Pesticides blamed for spike of illnesses in Washington state
Washington state health officials are pointing the finger at pesticides as they try to explain the recent surge in illnesses in the central part of the state.
According to Reuters, approximately 60 people have been struck with some kind of pesticide-related illness since March – ranging from breathing difficulties and skin rashes to nausea. With health officials looking into 15 separate cases of pesticide exposure, the speculation is that the two situations are connected.
So far, the Washington State Department of Health has stated that at least eight people have had to seek emergency medical treatment due to nausea, vomiting, and headaches. Cases have been reported in Adams, Benton, Chelan, Douglas, Franklin, Grant, and Yakima counties.
In a statement to the Associated Press, state health officer Kathy Lofy said the illnesses could be the result of pesticide drift, which occurs when the chemicals are carried away by the wind or not applied properly.
"We're concerned with this spike in potential drift exposures and are calling our partner agencies to work with pesticide applicators on following state and federal rules to prevent drift," Lofy said, state health officer. "Protecting people from unnecessary exposure to these chemicals is a responsibility that needs to be taken seriously."
As reported by the Yakima Herald, all of the recent drift cases have taken place in areas with orchards. When individuals come into contact with the pesticides, they may suffer from eye and skin irritation and have difficulty breathing. According to Reuters, agricultural workers, utility workers, and residents living near orchards are among those who’ve become ill.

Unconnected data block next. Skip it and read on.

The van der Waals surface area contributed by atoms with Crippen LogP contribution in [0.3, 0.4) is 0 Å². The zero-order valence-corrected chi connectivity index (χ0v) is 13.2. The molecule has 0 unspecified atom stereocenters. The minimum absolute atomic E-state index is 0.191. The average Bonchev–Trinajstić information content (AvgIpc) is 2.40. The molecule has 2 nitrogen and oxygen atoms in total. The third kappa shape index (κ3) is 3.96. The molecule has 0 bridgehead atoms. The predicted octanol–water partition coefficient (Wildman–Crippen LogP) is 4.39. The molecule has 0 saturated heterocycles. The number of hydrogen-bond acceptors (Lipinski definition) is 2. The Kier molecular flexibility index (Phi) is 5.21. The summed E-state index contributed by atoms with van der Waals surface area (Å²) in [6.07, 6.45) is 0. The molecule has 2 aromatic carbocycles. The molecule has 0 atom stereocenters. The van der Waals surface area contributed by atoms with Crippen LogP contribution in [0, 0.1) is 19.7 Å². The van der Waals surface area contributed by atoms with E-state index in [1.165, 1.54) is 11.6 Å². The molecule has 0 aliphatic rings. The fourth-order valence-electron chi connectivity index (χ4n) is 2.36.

“To see this many pesticide drift cases this early in the season is a concern,” Washington state Department of Agriculture spokesman Hector Castro told the Herald.
Although 24,000 pesticide applicators are licensed in the Washington, state and federal law bars the spraying of pesticides that could come in contact with people, even in cases where the wind plays a role in distributing the chemicals. The Department of Agriculture said it is reminding pesticide sprayers to follow regulations and keep track of wind movement in order to avoid making people ill.
Meanwhile, many of the same counties affected by pesticide drift – including Yakima, Benton, and Franklin – have also reported a spike in a rare and deadly birth defect that triples the average rate seen across the rest of the United States. According to NBC News, seven cases of anencephaly, which describes babies born with parts of their brain and skull missing, were counted in 2013, raising the total count since 2010 to 30.
"We're really concerned about the fact that the anencephaly rates are still so high," said Mandy Stahre, an Epidemic Intelligence Service officer with the Centers for Disease Control and Prevention, to NBC. "We were sort of hoping that this may have been a statistical anomaly or would go away."
As RT reported earlier this year, health officials are unsure as to why anencephaly rates have jumped so high in the area. Some experts believe the rise could be linked to prolonged exposure to pesticides, but there has been no clear evidence linking the two.